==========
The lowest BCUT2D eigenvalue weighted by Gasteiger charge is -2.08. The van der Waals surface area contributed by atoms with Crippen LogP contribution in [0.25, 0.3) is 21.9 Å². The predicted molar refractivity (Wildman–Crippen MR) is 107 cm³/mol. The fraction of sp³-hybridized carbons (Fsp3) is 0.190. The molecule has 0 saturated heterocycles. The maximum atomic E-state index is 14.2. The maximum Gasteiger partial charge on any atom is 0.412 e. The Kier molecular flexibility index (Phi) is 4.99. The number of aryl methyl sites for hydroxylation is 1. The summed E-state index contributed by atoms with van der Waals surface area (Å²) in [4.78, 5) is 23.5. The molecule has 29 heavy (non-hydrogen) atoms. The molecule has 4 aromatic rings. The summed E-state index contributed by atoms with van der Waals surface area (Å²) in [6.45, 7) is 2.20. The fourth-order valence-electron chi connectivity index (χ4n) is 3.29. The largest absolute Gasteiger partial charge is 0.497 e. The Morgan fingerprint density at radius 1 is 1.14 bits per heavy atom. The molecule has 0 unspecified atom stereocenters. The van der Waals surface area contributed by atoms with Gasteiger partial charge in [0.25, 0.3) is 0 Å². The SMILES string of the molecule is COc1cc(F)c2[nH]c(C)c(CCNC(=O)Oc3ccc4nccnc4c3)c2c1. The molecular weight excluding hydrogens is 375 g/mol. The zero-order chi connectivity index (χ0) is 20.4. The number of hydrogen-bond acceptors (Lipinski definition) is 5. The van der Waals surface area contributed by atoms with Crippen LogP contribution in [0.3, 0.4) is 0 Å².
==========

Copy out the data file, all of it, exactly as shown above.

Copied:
The lowest BCUT2D eigenvalue weighted by Gasteiger charge is -2.08. The van der Waals surface area contributed by atoms with Crippen LogP contribution in [0.25, 0.3) is 21.9 Å². The predicted molar refractivity (Wildman–Crippen MR) is 107 cm³/mol. The fraction of sp³-hybridized carbons (Fsp3) is 0.190. The molecule has 0 saturated heterocycles. The maximum atomic E-state index is 14.2. The maximum Gasteiger partial charge on any atom is 0.412 e. The Kier molecular flexibility index (Phi) is 4.99. The number of aryl methyl sites for hydroxylation is 1. The summed E-state index contributed by atoms with van der Waals surface area (Å²) in [4.78, 5) is 23.5. The molecule has 29 heavy (non-hydrogen) atoms. The molecule has 4 aromatic rings. The summed E-state index contributed by atoms with van der Waals surface area (Å²) in [6.45, 7) is 2.20. The fourth-order valence-electron chi connectivity index (χ4n) is 3.29. The largest absolute Gasteiger partial charge is 0.497 e. The Morgan fingerprint density at radius 1 is 1.14 bits per heavy atom. The molecule has 0 unspecified atom stereocenters. The van der Waals surface area contributed by atoms with Gasteiger partial charge in [0.25, 0.3) is 0 Å². The SMILES string of the molecule is COc1cc(F)c2[nH]c(C)c(CCNC(=O)Oc3ccc4nccnc4c3)c2c1. The molecular weight excluding hydrogens is 375 g/mol. The zero-order chi connectivity index (χ0) is 20.4. The number of hydrogen-bond acceptors (Lipinski definition) is 5. The van der Waals surface area contributed by atoms with Crippen LogP contribution in [0.3, 0.4) is 0 Å².